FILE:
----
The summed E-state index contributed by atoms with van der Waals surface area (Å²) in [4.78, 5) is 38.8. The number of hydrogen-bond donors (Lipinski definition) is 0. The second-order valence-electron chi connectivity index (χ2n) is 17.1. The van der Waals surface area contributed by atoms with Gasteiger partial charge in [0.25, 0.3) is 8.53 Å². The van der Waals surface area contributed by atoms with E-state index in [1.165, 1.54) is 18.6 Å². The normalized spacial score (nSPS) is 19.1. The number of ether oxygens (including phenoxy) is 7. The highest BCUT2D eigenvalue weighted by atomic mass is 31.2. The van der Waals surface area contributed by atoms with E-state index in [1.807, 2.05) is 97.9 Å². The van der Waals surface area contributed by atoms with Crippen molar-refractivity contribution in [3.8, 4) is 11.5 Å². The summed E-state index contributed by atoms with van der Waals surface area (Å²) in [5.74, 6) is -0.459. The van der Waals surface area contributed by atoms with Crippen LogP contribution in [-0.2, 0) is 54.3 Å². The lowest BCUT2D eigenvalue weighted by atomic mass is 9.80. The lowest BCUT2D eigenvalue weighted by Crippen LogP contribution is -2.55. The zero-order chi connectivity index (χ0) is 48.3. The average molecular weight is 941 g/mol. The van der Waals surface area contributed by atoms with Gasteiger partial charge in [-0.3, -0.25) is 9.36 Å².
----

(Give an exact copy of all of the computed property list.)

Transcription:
The summed E-state index contributed by atoms with van der Waals surface area (Å²) in [4.78, 5) is 38.8. The number of hydrogen-bond donors (Lipinski definition) is 0. The second-order valence-electron chi connectivity index (χ2n) is 17.1. The van der Waals surface area contributed by atoms with Gasteiger partial charge in [0.25, 0.3) is 8.53 Å². The van der Waals surface area contributed by atoms with E-state index in [1.165, 1.54) is 18.6 Å². The normalized spacial score (nSPS) is 19.1. The number of ether oxygens (including phenoxy) is 7. The highest BCUT2D eigenvalue weighted by atomic mass is 31.2. The van der Waals surface area contributed by atoms with E-state index in [1.807, 2.05) is 97.9 Å². The van der Waals surface area contributed by atoms with Crippen molar-refractivity contribution in [3.8, 4) is 11.5 Å². The summed E-state index contributed by atoms with van der Waals surface area (Å²) in [5.74, 6) is -0.459. The van der Waals surface area contributed by atoms with Crippen LogP contribution in [-0.2, 0) is 54.3 Å². The lowest BCUT2D eigenvalue weighted by atomic mass is 9.80. The lowest BCUT2D eigenvalue weighted by Crippen LogP contribution is -2.55. The zero-order chi connectivity index (χ0) is 48.3. The average molecular weight is 941 g/mol. The van der Waals surface area contributed by atoms with Gasteiger partial charge in [-0.3, -0.25) is 9.36 Å².